Magazine article The Christian Century

German Trombone Choirs Give Churches a Boost

Magazine article The Christian Century

German Trombone Choirs Give Churches a Boost

Article excerpt

On a recent Monday evening, tourists and locals dining at restaurants next to Leipzig's St. Nicholas Church heard a faint brass band sound accompanying their conversations.

The foreign tourists among the diners had no idea what the brass music was about, but the local diners were accustomed to it. Monday night is rehearsal night for the St. Nicholas Church's trombone choir, one of about 30 such ensembles in Leipzig alone.

"I've played in brass bands in the past, but trombone choirs are great because you play with people of all ages, and you play all kinds of music," said Silke Lantau, a young member of the St. Nicholas trombone choir, after the rehearsal.

Lantau, an 11-year veteran of her instrument, plays the trumpet. Although the name suggests that trombone choirs only feature one instrument, they are in fact church brass bands set up the same way as church choirs, with sopranos, altos, tenors, and basses.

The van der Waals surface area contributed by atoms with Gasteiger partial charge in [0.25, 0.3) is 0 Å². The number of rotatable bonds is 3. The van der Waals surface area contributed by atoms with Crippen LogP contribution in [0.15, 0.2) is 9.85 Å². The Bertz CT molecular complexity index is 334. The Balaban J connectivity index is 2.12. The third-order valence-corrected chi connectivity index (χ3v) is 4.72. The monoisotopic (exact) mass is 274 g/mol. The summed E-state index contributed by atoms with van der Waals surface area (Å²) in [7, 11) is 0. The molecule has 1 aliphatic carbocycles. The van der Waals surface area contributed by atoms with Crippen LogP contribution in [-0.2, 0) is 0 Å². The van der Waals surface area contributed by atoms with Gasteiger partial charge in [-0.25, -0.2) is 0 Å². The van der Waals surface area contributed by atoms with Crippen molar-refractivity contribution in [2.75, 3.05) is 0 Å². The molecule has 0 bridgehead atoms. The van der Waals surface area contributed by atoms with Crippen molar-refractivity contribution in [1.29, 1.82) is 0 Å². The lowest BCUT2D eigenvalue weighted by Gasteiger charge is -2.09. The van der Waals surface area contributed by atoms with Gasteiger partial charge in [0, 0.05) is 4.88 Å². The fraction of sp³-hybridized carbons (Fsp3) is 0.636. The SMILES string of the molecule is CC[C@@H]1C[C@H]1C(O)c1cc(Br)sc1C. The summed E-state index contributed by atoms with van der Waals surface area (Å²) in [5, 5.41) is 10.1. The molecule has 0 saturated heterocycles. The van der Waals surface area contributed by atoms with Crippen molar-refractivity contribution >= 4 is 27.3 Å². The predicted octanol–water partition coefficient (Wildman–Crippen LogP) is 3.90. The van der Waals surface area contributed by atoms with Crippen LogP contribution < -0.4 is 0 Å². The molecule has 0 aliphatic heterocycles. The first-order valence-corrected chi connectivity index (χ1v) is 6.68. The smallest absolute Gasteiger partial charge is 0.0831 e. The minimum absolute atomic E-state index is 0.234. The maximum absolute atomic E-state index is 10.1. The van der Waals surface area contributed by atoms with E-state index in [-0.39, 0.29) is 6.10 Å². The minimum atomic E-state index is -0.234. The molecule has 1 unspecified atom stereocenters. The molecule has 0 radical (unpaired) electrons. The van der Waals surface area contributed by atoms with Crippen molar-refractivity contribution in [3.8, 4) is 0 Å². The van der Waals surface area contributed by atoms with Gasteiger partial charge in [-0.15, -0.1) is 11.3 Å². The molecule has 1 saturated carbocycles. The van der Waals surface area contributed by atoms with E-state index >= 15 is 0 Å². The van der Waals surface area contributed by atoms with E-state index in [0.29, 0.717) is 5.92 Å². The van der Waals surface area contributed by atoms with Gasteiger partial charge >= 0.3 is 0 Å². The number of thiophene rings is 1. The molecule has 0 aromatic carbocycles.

While membership in Germany's Protestant (Lutheran) church is rapidly declining--last year a record 200,000 members left the church--its trombone choirs are thriving. Today, Germany has 110,000 amateur brass players belonging to 6,000 trombone choirs.

In early June, thousands of trombone choir members from all over the country gathered in the eastern German city of Dresden. Registration was up from the last such festival eight years ago.

Nobody is quite sure why the bands are called trombone choirs rather than, say, trumpet choirs or brass choirs. According to one theory, the name is connected to Martin Luther's translation of a biblical instrument, unknown in 16th-century Germany, as a trombone, which was an instrument familiar to Germans. Another theory holds that the first trombone choirs used the name as a way of distinguishing themselves from secular brass bands.

"Trombone choirs became popular about 100 years ago, during the Protestant revival movement in Germany, when lots of churches moved their services outdoors and needed accompaniment," said Reinhard Gramm, a board member of Germany's association of trombone choirs. "But today churches have both organs and trombone choirs in their services."

Christoph Kassler, a hobby trombonist who has led the St. Nicholas trombone choir for the past 13 years, has seen membership grow even as service attendance has plummeted from 1989, when St. Nicholas peace prayers spawned the demonstrations that led to the fall of the Berlin Wall. …

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